Last Collector Standing: Kara Spath Is Obsessed with Trumpeter Al Hirt, While Husband Brian Amasses Comic Books and Movie Cameras

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The number of chain record stores nationwide has dwindled. However, St. Louis has become an unlikely safe haven for indie record shops as well as for DJs who prefer to spin the black circle instead of scrolling their iPods. In this weekly column, we'll focus on personal portraits of St. Louis' record aficionados and the rooms where they store their treasures. Meet the last collectors standing. (Know a collector who deserves the spotlight? E-mail us. Miss any previous ones? Read 'em all here!)

click to enlarge Last Collector Standing: Kara Spath Is Obsessed with Trumpeter Al Hirt, While Husband Brian Amasses Comic Books and Movie Cameras
Jon Scorfina

This weeks Last Collector Standing collection was discovered entirely by happenstance. I've recently been working on editing a Walking Dead commercial for Star Clipper with Brian Spath, the Operation Supervisor of the St. Louis International Film Festival. While at his south-city home, I noticed his wife Kara had quite the unlikely collection of Al Hirt records displayed on their living room wall. I returned the next night for an interview and between a playful back and forth with the couple and their dog Moose pining for attention, we talked a great deal about Al Hirt records, RX Bandits and a urine-soaked thrift store experience.

Last Collector Standing: What's with all the Al Hirt records on the wall? Kara Spath - I just think he is funny. He's an obese, hairy....

Brian Spath - He's not obese.

Kara - He is obese.

Brian - He is just a big man.

Kara - Fine. He is a fat, hairy trumpet player and he had a lot of records. The album covers are funny.

I went to Mizzou. I was living in my friend's house and we wanted to decorate one of the walls with album covers. We were going around to different thrift stores and I saw this one record with this fat guy with a beard in the middle of all these colorful circles.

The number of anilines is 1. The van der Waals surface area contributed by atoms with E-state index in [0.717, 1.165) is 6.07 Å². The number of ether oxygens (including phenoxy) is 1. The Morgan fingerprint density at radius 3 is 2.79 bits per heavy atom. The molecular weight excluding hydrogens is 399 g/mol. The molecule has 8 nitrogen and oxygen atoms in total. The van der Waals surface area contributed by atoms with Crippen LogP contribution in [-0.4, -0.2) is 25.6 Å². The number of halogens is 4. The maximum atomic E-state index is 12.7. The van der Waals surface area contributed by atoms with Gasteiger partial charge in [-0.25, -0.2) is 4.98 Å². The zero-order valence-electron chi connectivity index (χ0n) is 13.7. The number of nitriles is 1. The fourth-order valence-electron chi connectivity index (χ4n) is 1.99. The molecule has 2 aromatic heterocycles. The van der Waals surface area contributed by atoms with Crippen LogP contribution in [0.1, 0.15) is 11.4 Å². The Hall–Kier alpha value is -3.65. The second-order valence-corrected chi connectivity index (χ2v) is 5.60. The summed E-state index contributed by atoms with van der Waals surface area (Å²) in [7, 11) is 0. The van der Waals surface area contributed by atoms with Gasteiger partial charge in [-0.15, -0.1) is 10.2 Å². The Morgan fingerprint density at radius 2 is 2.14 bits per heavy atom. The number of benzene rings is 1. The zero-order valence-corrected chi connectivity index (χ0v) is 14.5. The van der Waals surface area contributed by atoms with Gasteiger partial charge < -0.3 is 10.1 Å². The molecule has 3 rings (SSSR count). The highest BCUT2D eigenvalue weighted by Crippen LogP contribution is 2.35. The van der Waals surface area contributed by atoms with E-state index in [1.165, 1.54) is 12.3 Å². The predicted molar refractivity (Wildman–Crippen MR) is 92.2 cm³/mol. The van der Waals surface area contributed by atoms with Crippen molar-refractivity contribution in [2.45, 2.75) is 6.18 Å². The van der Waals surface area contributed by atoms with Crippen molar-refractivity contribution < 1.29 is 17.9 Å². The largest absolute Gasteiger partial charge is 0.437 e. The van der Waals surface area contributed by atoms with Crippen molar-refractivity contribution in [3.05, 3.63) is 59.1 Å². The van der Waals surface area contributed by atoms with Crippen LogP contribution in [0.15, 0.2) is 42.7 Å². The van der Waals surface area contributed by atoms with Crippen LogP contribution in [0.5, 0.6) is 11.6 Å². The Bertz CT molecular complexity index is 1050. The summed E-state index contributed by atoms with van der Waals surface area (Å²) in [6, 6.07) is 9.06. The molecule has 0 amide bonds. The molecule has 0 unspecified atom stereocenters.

I said to my friend, "Hey look at this one. It's Al Hirt. Isn't this funny?"

I walked away from it, but it kept calling back to me. I got it because it was [only] twenty-five cents. One weekend when I was home from Mizzou, I went to a different thrift store and there was another record that I found and it just said, "Hirt." I thought, "That's the same guy I bought in Mizzou." It just spiraled out of control from there.

How many Al Hirt records do you have in total? Kara - I just counted. I have 87.

Brian - Seriously?!

Kara - I have duplicates. I have 62 different ones.

Brian - How do you have 25 duplicates?

Kara - I don't know! It gets to the point where I can't find new ones anymore, but I'm like, "This ones nicer than the one I already have. Maybe I'll just get it." It's really difficult to give them back to Goodwill.

How much do you think you've spent on Al Hirt? Kara - Does that include everything? I have artwork, a couple hurricane glasses, an ashtray. If you just consider the record part of it, the most I've spent was on the Green Hornet one The Horn Meets The Hornet. That was twenty bucks at Euclid Records. I looked at it for a year and then I finally got it. Besides the twenty dollars, a lot of them were ten cents. A lot were twenty-five cents. I probably spent no more than sixty bucks.

Would having an Al Hirt collection on your iTunes mean the same thing to you as having a collection of records? Kara - Definitely not. I feel I'm displaying his albums as art. I like trumpets, but I feel like a lot of it is for the album art. In the electronic age there is a disconnect with the music and the art that comes with it.

We have a Christmas Al Hirt CD and we've listened to it, but it doesn't feel the same. I feel like I'm dishonoring him a little.

About The Author

Jon Scorfina

Jon Scorfina is a freelance writer for the Riverfront Times. Between 2010 and 2011, he wrote the weekly column "Last Collector Standing," which explored collecting physical media in the digital age. He continues to write pop culture related cover stories and features for the Riverfront Times.
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